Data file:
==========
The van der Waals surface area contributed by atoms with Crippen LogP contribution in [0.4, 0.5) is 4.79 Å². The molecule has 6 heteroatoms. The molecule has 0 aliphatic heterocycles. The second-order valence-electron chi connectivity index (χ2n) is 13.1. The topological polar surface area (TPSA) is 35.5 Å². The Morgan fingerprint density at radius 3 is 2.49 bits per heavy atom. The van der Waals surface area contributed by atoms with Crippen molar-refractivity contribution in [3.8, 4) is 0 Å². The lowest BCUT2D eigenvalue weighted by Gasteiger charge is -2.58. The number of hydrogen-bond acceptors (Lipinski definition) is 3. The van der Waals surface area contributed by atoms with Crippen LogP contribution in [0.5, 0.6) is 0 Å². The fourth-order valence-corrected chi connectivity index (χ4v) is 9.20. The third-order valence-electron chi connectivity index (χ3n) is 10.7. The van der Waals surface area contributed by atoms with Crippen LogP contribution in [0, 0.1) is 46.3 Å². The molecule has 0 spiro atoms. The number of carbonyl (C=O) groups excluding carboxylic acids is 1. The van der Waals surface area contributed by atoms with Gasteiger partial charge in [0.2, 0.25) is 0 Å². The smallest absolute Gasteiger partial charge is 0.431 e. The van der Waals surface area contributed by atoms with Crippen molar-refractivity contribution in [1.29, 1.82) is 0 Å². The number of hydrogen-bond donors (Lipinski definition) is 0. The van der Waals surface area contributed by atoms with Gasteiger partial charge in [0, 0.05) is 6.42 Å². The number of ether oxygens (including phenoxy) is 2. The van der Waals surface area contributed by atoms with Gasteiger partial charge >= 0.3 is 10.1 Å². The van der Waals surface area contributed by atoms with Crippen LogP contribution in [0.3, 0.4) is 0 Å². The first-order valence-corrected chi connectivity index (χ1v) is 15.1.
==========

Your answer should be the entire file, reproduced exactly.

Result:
The van der Waals surface area contributed by atoms with Crippen LogP contribution in [0.4, 0.5) is 4.79 Å². The molecule has 6 heteroatoms. The molecule has 0 aliphatic heterocycles. The second-order valence-electron chi connectivity index (χ2n) is 13.1. The topological polar surface area (TPSA) is 35.5 Å². The Morgan fingerprint density at radius 3 is 2.49 bits per heavy atom. The van der Waals surface area contributed by atoms with Crippen molar-refractivity contribution in [3.8, 4) is 0 Å². The lowest BCUT2D eigenvalue weighted by Gasteiger charge is -2.58. The number of hydrogen-bond acceptors (Lipinski definition) is 3. The van der Waals surface area contributed by atoms with Crippen LogP contribution in [0.5, 0.6) is 0 Å². The fourth-order valence-corrected chi connectivity index (χ4v) is 9.20. The third-order valence-electron chi connectivity index (χ3n) is 10.7. The van der Waals surface area contributed by atoms with Crippen LogP contribution in [0, 0.1) is 46.3 Å². The molecule has 0 spiro atoms. The number of carbonyl (C=O) groups excluding carboxylic acids is 1. The van der Waals surface area contributed by atoms with Gasteiger partial charge in [0.2, 0.25) is 0 Å². The smallest absolute Gasteiger partial charge is 0.431 e. The van der Waals surface area contributed by atoms with Crippen molar-refractivity contribution in [1.29, 1.82) is 0 Å². The number of hydrogen-bond donors (Lipinski definition) is 0. The van der Waals surface area contributed by atoms with Gasteiger partial charge in [0, 0.05) is 6.42 Å². The number of ether oxygens (including phenoxy) is 2. The van der Waals surface area contributed by atoms with Gasteiger partial charge >= 0.3 is 10.1 Å². The van der Waals surface area contributed by atoms with Crippen LogP contribution in [0.3, 0.4) is 0 Å². The first-order valence-corrected chi connectivity index (χ1v) is 15.1.